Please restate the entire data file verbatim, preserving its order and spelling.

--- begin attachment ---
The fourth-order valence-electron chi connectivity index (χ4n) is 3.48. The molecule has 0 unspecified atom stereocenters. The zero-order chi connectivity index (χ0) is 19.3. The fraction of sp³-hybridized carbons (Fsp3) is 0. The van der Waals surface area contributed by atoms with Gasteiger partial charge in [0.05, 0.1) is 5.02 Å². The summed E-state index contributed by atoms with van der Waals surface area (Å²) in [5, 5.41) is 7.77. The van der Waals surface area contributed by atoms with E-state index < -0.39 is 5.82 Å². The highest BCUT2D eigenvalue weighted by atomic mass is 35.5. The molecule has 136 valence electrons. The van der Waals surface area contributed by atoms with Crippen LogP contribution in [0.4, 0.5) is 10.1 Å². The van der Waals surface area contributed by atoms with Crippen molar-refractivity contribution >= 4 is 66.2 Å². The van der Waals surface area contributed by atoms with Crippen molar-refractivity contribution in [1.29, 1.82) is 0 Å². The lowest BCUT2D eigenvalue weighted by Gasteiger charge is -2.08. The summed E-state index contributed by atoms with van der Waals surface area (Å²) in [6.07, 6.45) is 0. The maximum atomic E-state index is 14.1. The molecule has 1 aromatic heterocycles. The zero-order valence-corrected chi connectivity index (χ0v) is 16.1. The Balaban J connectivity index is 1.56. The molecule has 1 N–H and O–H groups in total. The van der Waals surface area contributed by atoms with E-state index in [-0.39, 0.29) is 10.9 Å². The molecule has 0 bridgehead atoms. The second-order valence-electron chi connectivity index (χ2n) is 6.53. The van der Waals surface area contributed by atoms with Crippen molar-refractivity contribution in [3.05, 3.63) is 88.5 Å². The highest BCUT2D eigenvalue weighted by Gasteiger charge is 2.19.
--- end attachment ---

The fourth-order valence-electron chi connectivity index (χ4n) is 3.48. The molecule has 0 unspecified atom stereocenters. The zero-order chi connectivity index (χ0) is 19.3. The fraction of sp³-hybridized carbons (Fsp3) is 0. The van der Waals surface area contributed by atoms with Gasteiger partial charge in [0.05, 0.1) is 5.02 Å². The summed E-state index contributed by atoms with van der Waals surface area (Å²) in [5, 5.41) is 7.77. The van der Waals surface area contributed by atoms with E-state index < -0.39 is 5.82 Å². The highest BCUT2D eigenvalue weighted by atomic mass is 35.5. The molecule has 136 valence electrons. The van der Waals surface area contributed by atoms with Crippen LogP contribution in [0.4, 0.5) is 10.1 Å². The van der Waals surface area contributed by atoms with Crippen molar-refractivity contribution >= 4 is 66.2 Å². The van der Waals surface area contributed by atoms with Crippen molar-refractivity contribution in [1.29, 1.82) is 0 Å². The lowest BCUT2D eigenvalue weighted by Gasteiger charge is -2.08. The summed E-state index contributed by atoms with van der Waals surface area (Å²) in [6.07, 6.45) is 0. The maximum atomic E-state index is 14.1. The molecule has 1 aromatic heterocycles. The zero-order valence-corrected chi connectivity index (χ0v) is 16.1. The Balaban J connectivity index is 1.56. The molecule has 1 N–H and O–H groups in total. The van der Waals surface area contributed by atoms with E-state index in [-0.39, 0.29) is 10.9 Å². The molecule has 0 bridgehead atoms. The second-order valence-electron chi connectivity index (χ2n) is 6.53. The van der Waals surface area contributed by atoms with Crippen molar-refractivity contribution in [3.05, 3.63) is 88.5 Å². The highest BCUT2D eigenvalue weighted by Gasteiger charge is 2.19.